Teach all in mediocrity, or a few but well?

Imagine a free university, in which anyone can attend the first level class of any subject, without registering. There would have to be multiple sessions of the popular subjects, but in general everyone could come and listen to a professor “teach all in mediocrity”.

The purpose of these classes is not to instruct, but inform. Those who are interested will listen, and those who are not will move to a different class. In this tier of the university there are no grades, no examinations. People just come and listen, if they want to.

The second tier of instruction would require that students to pass an examination to enter the class. In these classes, a different kind of professor (and likely, a different person) would begin instructing his students in depth – knowing that his classroom contains only those interested in the subject, for whatever reason.

In this way, teaching in mediocrity serves the purpose of revealing interest – both for the academic institution, and also for the students themselves. People would be exposed to everything, given a taste of every flavor, so that they can discover their natural aptitude. After all, studying a beloved subject is a true joy, and I’d hope that even the student’s parents would allow each child to pursue whatever was his greatest interest.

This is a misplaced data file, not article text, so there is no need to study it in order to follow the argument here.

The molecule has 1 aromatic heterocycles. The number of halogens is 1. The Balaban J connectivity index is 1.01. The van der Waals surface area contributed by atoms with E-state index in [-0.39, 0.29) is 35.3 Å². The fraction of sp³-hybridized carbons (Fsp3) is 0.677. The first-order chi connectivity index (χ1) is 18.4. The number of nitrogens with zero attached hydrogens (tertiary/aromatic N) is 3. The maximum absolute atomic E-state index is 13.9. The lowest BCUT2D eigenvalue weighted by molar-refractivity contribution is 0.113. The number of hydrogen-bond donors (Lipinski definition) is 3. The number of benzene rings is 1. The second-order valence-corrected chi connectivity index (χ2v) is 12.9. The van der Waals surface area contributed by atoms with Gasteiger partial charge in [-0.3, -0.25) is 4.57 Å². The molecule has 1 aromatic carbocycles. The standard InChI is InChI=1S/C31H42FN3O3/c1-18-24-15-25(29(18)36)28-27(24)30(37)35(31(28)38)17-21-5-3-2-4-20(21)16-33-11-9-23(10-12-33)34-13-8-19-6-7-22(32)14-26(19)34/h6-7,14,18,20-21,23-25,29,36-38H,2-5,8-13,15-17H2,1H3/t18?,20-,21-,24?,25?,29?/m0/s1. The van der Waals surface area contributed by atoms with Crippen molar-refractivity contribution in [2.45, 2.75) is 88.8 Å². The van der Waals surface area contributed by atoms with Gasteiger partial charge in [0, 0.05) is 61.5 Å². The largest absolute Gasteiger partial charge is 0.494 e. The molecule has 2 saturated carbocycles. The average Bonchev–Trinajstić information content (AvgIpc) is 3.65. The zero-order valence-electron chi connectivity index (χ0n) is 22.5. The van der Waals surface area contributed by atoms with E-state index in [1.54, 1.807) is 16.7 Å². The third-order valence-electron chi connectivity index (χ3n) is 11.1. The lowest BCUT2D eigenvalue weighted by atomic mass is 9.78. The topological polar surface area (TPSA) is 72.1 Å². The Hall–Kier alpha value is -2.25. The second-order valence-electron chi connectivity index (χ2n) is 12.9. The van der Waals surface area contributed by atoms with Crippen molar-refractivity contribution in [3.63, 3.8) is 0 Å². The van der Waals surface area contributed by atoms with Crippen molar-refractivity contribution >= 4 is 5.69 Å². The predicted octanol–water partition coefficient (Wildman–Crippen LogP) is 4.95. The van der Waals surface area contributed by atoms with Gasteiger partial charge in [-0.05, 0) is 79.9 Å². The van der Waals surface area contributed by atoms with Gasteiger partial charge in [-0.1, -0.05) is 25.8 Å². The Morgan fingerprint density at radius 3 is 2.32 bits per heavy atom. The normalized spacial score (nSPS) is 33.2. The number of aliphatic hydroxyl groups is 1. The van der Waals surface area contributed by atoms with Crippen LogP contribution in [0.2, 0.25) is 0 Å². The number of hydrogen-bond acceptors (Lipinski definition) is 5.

Having found that interest, the student will naturally want to go into greater depth: just like your interest in English grammar. In this case a special professor is needed who loves to talk about the subject in great detail, and wants to take the students fully into that world. Now it is a joy for both of them, since the student wants to learn, and the teacher is excited to teach. This is teaching “a few but well”.

And there will be some who don’t like learning at all, who could pursue vocational opportunities. These would employ a different kind of teacher, more of an old world “master taking apprentices” – so that the same structure of learning takes place.

I think the dichotomy of “all in mediocrity” or “a few but well” shows a flaw in our current educational system, because we think it must be one or the other. Perhaps society itself is not ready to admit that some of its sons and daughters are not suited to study the more lucrative subjects. When there is greater respect for interest and love – and how profoundly these contribute to one’s capacity to learn and perform in society – then perhaps there will be room for both kinds of instruction, and the dichotomy will disappear.